It is common knowledge that the government cannot take your land unless it pays you for it. But, less well understood, even by some local government officials, is that the Constitution also prevents local government agencies from coercing or manipulating land owners into giving up Constitutionally protected property rights in exchange for land use or zoning permits. Yet, it still happens.
On June 25, 2013, the Supreme Court created a new avenue for legal recourse against government agencies that try to exploit perceived loopholes in the law to avoid paying landowners for land (or property rights) that they take during the land use approval process. Before the Court’s decision, the law was clear that a local government could not condition approval of a zoning or land use permit application on the applicant’s surrender of other land or other property rights unless either 1) there was a logical connection between the application and the land to be taken or, 2) if not, the local government paid just compensation to the applicant. While it should have been obvious that a local government cannot end run such a principle by simply denying a permit unless a landowner gives up property, apparently it was not obvious to St. Johns River Water Management District in Florida. But, it was obvious to Coy Koontz, Jr., and he sued and won.
While Koontz was willing to give up 11 acres to the water management district so that he could develop 3.7 acres, he was not willing to give up almost 14 acres in exchange for only developing one acre. And, the courts in his case agreed that there was not a sufficient connection to the environmental impact of his proposal to justify the disproportionate demand that he give up fourteen acres without compensation. While the water management district never was required to authorize a change in land use in the first instance, because it had a process in place for changes of land use it could not require Koontz to waive his Constitutional rights in exchange for the permit.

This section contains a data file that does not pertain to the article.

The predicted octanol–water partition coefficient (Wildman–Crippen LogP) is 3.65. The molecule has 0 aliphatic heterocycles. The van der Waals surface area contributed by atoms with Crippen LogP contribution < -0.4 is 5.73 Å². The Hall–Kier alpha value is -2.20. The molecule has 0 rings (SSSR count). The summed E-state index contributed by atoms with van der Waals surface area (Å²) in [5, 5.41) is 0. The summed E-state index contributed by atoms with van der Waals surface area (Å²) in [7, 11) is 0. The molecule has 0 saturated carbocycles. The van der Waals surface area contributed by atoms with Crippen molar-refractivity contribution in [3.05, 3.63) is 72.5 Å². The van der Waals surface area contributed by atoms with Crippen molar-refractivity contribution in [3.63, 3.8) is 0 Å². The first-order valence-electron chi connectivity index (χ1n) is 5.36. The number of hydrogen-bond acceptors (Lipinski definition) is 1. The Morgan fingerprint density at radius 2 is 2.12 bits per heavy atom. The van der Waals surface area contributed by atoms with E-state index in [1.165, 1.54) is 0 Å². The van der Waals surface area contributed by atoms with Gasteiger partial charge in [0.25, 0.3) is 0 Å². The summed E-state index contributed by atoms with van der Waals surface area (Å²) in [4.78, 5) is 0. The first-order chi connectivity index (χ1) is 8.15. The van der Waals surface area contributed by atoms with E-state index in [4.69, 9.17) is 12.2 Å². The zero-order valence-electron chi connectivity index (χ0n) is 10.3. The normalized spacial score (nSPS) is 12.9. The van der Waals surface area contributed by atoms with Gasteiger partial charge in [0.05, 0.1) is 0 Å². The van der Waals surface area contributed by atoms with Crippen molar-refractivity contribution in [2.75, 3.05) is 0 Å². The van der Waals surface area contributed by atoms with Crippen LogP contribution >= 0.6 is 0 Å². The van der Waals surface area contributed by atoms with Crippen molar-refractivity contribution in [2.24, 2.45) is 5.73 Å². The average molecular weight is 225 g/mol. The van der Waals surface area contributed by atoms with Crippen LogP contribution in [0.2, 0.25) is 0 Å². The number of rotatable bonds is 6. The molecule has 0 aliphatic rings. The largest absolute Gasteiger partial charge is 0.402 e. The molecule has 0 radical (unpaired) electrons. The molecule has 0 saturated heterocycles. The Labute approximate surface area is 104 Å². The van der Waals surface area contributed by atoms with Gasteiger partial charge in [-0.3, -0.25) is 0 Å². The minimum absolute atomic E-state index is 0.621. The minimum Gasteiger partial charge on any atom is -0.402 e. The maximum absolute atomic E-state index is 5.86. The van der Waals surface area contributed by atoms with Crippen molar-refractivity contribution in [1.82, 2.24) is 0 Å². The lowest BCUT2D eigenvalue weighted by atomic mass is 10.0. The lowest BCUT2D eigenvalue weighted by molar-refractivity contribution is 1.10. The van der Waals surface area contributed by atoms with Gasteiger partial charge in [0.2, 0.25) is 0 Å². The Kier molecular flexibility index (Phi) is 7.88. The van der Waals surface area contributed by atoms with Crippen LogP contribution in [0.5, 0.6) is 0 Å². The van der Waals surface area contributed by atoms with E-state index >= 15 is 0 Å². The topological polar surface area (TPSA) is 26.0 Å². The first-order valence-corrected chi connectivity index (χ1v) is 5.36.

The Supreme Court succinctly explained that the law enables “permitting authorities to insist that applicants bear the full costs of their proposals while still forbidding the government from engaging in ‘out-and-out…extortion’ that would thwart the Fifth Amendment right to just compensation.”
The lesson is that local governments may have to pay if they want land or property rights in exchange for approval of a land use or zoning permit.